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Photo of DJ Eshelman from 2019

Whether you consider the responses thus far to “Coronavirus” to be panic or sensible precautions, one thing is sure: There hasn’t been a sudden demand for working from home worldwide like this … So how can you be the Citrix Hero during a season like this?

@TheCitrixCoach – D.J. Eshelman

I despise opportunity-based marketing. Yet, whether you consider the responses thus far to Coronavirus COVID-19 to be panic or sensible precautions, one thing is sure: There hasn’t been a demand for working from home worldwide like this since Bird Flu (or, was it Swine Flu?). Certainly not one this sudden and wide ranging. However, this case has been way worse in my observation; not medically but how our fear response has taken over. So how can you be the Citrix Hero during a season like this? If you have been listening to me on my podcast (Better Than You Found It) or reading posts on LinkedIn and such, you’ll be aware of a saying by which I live: You will not rise to the occasion. You will only rise to your level of preparedness. This holds true in EUC as much as in life.

You will not rise to the occasion. You will only rise to your level of preparedness. This holds true in EUC as much as in life. #CitrixHero Click To Tweet

Rising to the Coronavirus Occasion

If there is one thing I see consistently in Citrix Assessments – it is that the systems housing Citrix Virtual Apps and Desktop VMs (Single or Multi-Session OS) seem to be running past their maximums already. Adding on even more workloads suddenly is making this problem worse. Why? Because the IT systems were not PREPARED for this occasion. Time and again, I hear things like, “We’ll deal with that load when it comes.”

I hate saying I told you so.

How fast do you anticipate getting new servers given where the parts are manufactured? How will it get to you when delivery services start to become constrained? And if you believe the hype, how will you install them when you’re not allowed to go to work?

Citrix Hero Concept – Do More With Less

Something I talk about in my book Be A Citrix Hero is that with the right optimizations and design, you can do more with less. This is how YOU will be the Citrix Hero during the Coronavirus outbreak – you can set systems to perform at scale.

The “Be A CitrixHero” Book, Available on Amazon – https://ctxpro.com/book

Tweet This to your friends and do everything you can to let your boss know: The same optimizations that improve user performance can help you trade performance for scalability during a crisis.

The same optimizations that improve user performance can help you trade performance for scalability during a crisis. #CitrixHero Click To Tweet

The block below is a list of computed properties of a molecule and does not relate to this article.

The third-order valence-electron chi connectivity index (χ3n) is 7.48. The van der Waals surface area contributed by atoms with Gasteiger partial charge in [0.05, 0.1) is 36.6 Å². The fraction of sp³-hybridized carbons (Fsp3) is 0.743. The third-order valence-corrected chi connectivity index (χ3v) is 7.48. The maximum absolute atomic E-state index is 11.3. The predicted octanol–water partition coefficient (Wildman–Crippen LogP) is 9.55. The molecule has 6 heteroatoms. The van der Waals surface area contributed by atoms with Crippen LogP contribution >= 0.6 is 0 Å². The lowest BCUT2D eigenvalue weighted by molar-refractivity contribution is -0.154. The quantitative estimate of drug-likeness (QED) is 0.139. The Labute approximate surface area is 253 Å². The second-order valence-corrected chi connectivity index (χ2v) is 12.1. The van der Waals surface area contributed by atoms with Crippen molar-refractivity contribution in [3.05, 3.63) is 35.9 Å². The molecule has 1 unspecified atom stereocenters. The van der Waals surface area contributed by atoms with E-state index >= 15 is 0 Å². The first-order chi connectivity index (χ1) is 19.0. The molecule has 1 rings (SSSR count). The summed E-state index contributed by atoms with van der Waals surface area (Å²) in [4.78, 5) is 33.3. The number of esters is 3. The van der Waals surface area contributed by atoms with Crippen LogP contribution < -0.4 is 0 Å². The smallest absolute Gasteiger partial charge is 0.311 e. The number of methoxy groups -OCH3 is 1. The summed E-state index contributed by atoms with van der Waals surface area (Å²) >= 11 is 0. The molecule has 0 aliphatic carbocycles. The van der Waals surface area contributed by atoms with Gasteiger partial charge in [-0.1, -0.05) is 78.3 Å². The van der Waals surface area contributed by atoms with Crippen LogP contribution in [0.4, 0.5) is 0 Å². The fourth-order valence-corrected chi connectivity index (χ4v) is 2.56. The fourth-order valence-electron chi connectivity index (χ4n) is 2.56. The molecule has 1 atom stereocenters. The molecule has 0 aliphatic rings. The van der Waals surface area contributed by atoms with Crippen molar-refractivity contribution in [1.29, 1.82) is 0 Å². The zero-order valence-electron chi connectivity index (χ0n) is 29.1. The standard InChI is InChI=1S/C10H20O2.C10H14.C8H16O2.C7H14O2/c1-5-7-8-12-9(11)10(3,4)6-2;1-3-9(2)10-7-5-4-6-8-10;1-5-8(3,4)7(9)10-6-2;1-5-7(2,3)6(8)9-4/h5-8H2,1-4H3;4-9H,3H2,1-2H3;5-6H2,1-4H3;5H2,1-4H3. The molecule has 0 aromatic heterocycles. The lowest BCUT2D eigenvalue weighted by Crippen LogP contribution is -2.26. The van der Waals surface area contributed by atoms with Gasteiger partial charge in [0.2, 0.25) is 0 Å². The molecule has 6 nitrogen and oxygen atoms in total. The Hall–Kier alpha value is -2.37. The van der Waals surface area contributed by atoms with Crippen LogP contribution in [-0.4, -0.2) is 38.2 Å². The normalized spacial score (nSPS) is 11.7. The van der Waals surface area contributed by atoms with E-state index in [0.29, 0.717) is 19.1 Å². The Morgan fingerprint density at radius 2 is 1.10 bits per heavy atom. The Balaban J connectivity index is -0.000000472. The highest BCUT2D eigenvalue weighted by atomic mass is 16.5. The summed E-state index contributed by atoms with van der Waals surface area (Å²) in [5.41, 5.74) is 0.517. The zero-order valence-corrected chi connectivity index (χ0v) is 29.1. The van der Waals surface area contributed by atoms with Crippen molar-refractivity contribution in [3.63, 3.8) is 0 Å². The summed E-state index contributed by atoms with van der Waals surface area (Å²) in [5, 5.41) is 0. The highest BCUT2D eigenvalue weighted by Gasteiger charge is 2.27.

By organizing resources properly (Chapter 3), optimizing the operating system to eliminate waste (Chapter 1), Utilize RAM properly for PVS and MCS workloads (Chapter 4), and using entitlements such as Citrix Workspace Environment Management (Chapter 6), the Citrix Hero is able to do more with less and be prepared for temporarily exceeding the design specifications.

I tell a story in Chapter 6 of an environment that I had done all of these things, and during an administrative glitch, they managed to shut down eight of their twelve 7.15 LTSR Server OS VMs. We had recently implemented just the basic settings I describe for WEM. Imagine their shock that all 300 users were on just four VMs, and no one had complained.

The Coronavirus scare is causing a similar scenario – suddenly, more users are on the system working remotely than before. Their expectations have not changed. They just expect to be able to work. Well, that and have ten browser tabs with Facebook, WHO, CDC, and various news outlets all open at once. So, are you prepared? There are some 40,000 words I wrote on the topic, so go get the book, so I don’t have to repeat myself. The good news is that what you implement during this crisis will set your company up to save money long term. Worth it.

Quick Coronavirus Citrix Hero Wins Not in the Book

I wanted to highlight a few things that are NOT in the book that you should be aware of as there is an increased need for users to work from home. Here are a few time and crisis tested ways you can rise to this occasion.

Implement RemotePC

Up to this moment, my go-to event for recommending RemotePC was during the Toronto floods. While systems were largely intact, many people could not get to their offices. Sound familiar? Oh, how quickly we forget this feature built into Citrix Virtual Apps and Desktops! RemotePC allows the Citrix Hero to install a light VDA onto the users’ existing PC and add them to a Delivery Group. Just like that, the user has remote access to their PC.